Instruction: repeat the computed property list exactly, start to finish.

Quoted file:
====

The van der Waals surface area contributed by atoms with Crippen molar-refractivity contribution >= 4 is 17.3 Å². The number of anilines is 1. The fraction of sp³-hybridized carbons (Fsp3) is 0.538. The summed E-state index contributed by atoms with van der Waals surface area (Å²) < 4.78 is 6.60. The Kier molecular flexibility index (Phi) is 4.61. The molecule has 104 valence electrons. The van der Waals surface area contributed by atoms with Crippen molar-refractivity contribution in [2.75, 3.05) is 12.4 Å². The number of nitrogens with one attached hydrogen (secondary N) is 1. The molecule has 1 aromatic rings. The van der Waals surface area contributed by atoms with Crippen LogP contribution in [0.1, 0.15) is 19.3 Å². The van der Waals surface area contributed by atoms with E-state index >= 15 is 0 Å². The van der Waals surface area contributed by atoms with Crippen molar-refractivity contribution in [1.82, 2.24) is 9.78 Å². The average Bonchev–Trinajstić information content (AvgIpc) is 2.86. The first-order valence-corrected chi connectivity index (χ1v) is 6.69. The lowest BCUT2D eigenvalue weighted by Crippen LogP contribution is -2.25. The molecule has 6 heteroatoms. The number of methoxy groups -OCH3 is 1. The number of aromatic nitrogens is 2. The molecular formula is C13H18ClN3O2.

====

The van der Waals surface area contributed by atoms with Crippen molar-refractivity contribution >= 4 is 17.3 Å². The number of anilines is 1. The fraction of sp³-hybridized carbons (Fsp3) is 0.538. The summed E-state index contributed by atoms with van der Waals surface area (Å²) < 4.78 is 6.60. The Kier molecular flexibility index (Phi) is 4.61. The molecule has 104 valence electrons. The van der Waals surface area contributed by atoms with Crippen molar-refractivity contribution in [2.75, 3.05) is 12.4 Å². The number of nitrogens with one attached hydrogen (secondary N) is 1. The molecule has 1 aromatic rings. The van der Waals surface area contributed by atoms with Crippen LogP contribution in [0.1, 0.15) is 19.3 Å². The van der Waals surface area contributed by atoms with E-state index >= 15 is 0 Å². The van der Waals surface area contributed by atoms with Crippen molar-refractivity contribution in [1.82, 2.24) is 9.78 Å². The average Bonchev–Trinajstić information content (AvgIpc) is 2.86. The first-order valence-corrected chi connectivity index (χ1v) is 6.69. The lowest BCUT2D eigenvalue weighted by Crippen LogP contribution is -2.25. The molecule has 6 heteroatoms. The number of methoxy groups -OCH3 is 1. The number of aromatic nitrogens is 2. The molecular formula is C13H18ClN3O2.